The new Australian Adventure is roughly the same, except a Stingray exhibit replacing Australia After Dark and a new Aquarium (both accessed by a new plaza), and several other new buildings, including a new exhibit for Tasmanian devils 1.

Central Zoo

The Central Zoo includes assorted animals from the Americas and a few from other regions, including canada lynx, ring-tailed lemurs, African penguins, otters, tortoises, alligators and macaws. Sea Lion Beach is a major attraction full of California sea lions. Sea Lion Beach has a scheduled feeding performances occur periodically throughout the day. Monkey Island contains a family of Panamanian white-faced capuchins. Peacocks roam freely throughout the farm. Also located in the Central Zoo is a duck pond.

JungleDomeAviary
Guests walking through the rain forest dome aviary

The recently added Indiana Family Farm expands from the old petting zoo area, which contained only goats, wild turkeys, ravens, chickens, and white-tailed deer. Now a model barn and farmhouse, as well as signs from the point of view of children living on a farm, lend atmosphere. Horses, sheep, rabbits, calves, and others are all contained in open stalls and maybe pet by visitors. Barn mice and other small animals can be viewed. Goats reside in an open paddock which visitors can enter, and, for a price, feed the goats pellets from ice cream cones and milk from bottles, or brush them for free. This area is considered part of the Central Zoo and is located directly before the exit. The Wild Things Gift Shop at the exit was recently expanded.

This area also offers rides on a miniature train and pony rides.

Indonesian Rain Forest

The Indonesian Rain Forest features orangutans, tigers, Komodo dragons, reticulated pythons, clouded leopards, assorted birds, mammals, and primates, as well as a domed area (Domeaviary) containing birds, fish, reptiles, and, until recently, butterflies. The domeaviary allows visitors to experience the sights, sounds, and feel of a rain forest, along with a display of a skeletal display of an Asian elephant and a skull of a Sumatran rhinoceros. This area also has an Endangered Species Carousel.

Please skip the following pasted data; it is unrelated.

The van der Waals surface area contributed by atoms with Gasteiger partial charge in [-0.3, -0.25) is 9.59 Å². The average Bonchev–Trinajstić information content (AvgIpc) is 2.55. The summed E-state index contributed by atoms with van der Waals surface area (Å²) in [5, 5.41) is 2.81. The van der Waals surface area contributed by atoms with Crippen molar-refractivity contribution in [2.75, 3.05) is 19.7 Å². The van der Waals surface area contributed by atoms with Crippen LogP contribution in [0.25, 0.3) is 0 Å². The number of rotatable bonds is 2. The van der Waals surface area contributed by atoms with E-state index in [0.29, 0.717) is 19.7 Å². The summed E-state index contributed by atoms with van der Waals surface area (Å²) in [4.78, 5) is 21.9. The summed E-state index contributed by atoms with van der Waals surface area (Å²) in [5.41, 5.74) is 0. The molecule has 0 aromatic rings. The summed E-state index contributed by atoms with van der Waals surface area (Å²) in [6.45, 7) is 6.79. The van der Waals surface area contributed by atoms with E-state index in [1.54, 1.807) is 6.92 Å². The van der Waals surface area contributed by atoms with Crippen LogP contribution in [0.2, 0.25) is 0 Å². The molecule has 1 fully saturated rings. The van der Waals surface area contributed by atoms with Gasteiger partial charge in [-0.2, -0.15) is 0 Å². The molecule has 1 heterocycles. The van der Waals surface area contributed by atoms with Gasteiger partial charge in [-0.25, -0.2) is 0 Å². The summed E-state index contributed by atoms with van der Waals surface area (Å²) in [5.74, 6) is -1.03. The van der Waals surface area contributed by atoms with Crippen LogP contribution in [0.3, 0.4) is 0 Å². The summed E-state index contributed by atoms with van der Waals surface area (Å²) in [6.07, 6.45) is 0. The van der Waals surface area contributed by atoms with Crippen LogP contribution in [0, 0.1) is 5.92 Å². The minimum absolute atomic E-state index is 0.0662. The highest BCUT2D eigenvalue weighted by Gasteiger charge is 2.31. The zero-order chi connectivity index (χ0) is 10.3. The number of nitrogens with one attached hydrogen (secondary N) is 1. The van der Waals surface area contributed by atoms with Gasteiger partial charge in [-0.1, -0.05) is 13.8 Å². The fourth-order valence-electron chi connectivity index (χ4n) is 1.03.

Early in the morning of Saturday, November 22, 2014, Tara, a 19-year-old Sumatran orangutan, whose pregnancy was announced in October 2014 (orangutans are critically endangered), gave birth to a healthy female baby. The baby's father is a 28-year-old male named Tengku. Tengku arrived in Fort Wayne in 1995, from Zoo Atlanta, and Tara arrived in 2013 from the Columbus Zoo; orangutan gestation is normally 245 days. Though Tara had never given birth before and had never observed other females of her species caring for their offspring, Fort Wayne officials, having observed her after the birth, are cautiously optimistic, having prepared for these potential obstacles when, after agreeing to try and breed them on the recommendation of the Association of Zoos and Aquariums' Orangutan Species Survival Plan program, they formulated a detailed Birth Management Plan.

The baby orangutan, named Asmara, who was born on November 22, 2014, has made Orangutan Valley a popular destination in the zoo, as guests can frequently spot her and her mother Tara in the enclosure. The other adult male orangutan in this facility is named Owen who is a hybrid orangutan and not under any breeding recommendations, thus he is spayed. He also serves a role as a father figure to Asmara.

Treetop Trail

The Treetop Trail is a boardwalk pathway where visitors can view and observe rare animals, such as the prevost's squirrel, wrinkled hornbill, Javan gibbon and white-crested laughing thrush.

ZO&O railroad
The Fort Wayne Children's Zoo miniature railroad

Rides

The Fort Wayne Children's Zoo offers several kid friendly rides that are available for a nominal charge. Guests can purchase tokens to ride the rides.

Endangered Species Carousel located in Indonesian Rain Forrest

The Sky Safari, a ski lift-like ride, gives riders an aerial view of the Serengeti-based landscape and is located in the African Journey area of the Zoo.

The Central Zoo offers rides on a miniature train and a pony trail where kids can ride ponies.

In the Australian Adventure Area, guests can ride the Log Ride where you could view the Australian Adventure from a canal.